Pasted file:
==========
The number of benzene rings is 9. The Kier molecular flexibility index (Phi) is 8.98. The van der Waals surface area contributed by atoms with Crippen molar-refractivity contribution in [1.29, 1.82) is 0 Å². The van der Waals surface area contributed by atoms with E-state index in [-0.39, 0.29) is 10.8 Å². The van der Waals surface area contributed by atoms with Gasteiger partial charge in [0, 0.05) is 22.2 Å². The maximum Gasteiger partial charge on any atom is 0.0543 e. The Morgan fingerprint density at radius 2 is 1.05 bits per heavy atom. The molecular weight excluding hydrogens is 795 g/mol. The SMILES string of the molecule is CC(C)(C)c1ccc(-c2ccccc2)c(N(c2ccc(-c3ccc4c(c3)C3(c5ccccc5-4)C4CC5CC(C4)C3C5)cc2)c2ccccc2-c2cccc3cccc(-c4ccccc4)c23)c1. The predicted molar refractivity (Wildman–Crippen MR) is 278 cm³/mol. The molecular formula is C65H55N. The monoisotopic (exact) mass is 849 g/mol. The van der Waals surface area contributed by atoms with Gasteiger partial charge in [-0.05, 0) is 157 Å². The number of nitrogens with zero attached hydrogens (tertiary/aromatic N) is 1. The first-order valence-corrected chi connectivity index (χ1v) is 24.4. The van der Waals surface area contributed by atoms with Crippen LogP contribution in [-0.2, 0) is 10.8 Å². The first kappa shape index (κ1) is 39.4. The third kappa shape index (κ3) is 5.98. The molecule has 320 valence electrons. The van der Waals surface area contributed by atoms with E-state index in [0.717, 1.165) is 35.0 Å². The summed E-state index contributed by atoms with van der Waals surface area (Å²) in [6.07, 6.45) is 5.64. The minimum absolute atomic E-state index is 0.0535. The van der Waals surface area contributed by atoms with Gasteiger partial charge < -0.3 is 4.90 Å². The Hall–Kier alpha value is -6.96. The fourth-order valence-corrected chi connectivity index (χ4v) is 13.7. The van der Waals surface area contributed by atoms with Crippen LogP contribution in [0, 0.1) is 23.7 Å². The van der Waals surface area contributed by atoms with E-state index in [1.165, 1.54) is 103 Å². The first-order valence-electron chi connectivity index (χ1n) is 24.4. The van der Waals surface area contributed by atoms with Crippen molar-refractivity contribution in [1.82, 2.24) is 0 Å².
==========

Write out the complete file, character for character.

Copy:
The number of benzene rings is 9. The Kier molecular flexibility index (Phi) is 8.98. The van der Waals surface area contributed by atoms with Crippen molar-refractivity contribution in [1.29, 1.82) is 0 Å². The van der Waals surface area contributed by atoms with E-state index in [-0.39, 0.29) is 10.8 Å². The van der Waals surface area contributed by atoms with Gasteiger partial charge in [0, 0.05) is 22.2 Å². The maximum Gasteiger partial charge on any atom is 0.0543 e. The Morgan fingerprint density at radius 2 is 1.05 bits per heavy atom. The molecular weight excluding hydrogens is 795 g/mol. The SMILES string of the molecule is CC(C)(C)c1ccc(-c2ccccc2)c(N(c2ccc(-c3ccc4c(c3)C3(c5ccccc5-4)C4CC5CC(C4)C3C5)cc2)c2ccccc2-c2cccc3cccc(-c4ccccc4)c23)c1. The predicted molar refractivity (Wildman–Crippen MR) is 278 cm³/mol. The molecular formula is C65H55N. The monoisotopic (exact) mass is 849 g/mol. The van der Waals surface area contributed by atoms with Gasteiger partial charge in [-0.05, 0) is 157 Å². The number of nitrogens with zero attached hydrogens (tertiary/aromatic N) is 1. The first-order valence-corrected chi connectivity index (χ1v) is 24.4. The van der Waals surface area contributed by atoms with Crippen LogP contribution in [-0.2, 0) is 10.8 Å². The first kappa shape index (κ1) is 39.4. The third kappa shape index (κ3) is 5.98. The molecule has 320 valence electrons. The van der Waals surface area contributed by atoms with E-state index in [0.717, 1.165) is 35.0 Å². The summed E-state index contributed by atoms with van der Waals surface area (Å²) in [6.07, 6.45) is 5.64. The minimum absolute atomic E-state index is 0.0535. The van der Waals surface area contributed by atoms with Gasteiger partial charge < -0.3 is 4.90 Å². The Hall–Kier alpha value is -6.96. The fourth-order valence-corrected chi connectivity index (χ4v) is 13.7. The van der Waals surface area contributed by atoms with Crippen LogP contribution in [0, 0.1) is 23.7 Å². The van der Waals surface area contributed by atoms with E-state index in [1.165, 1.54) is 103 Å². The first-order valence-electron chi connectivity index (χ1n) is 24.4. The van der Waals surface area contributed by atoms with Crippen molar-refractivity contribution in [1.82, 2.24) is 0 Å².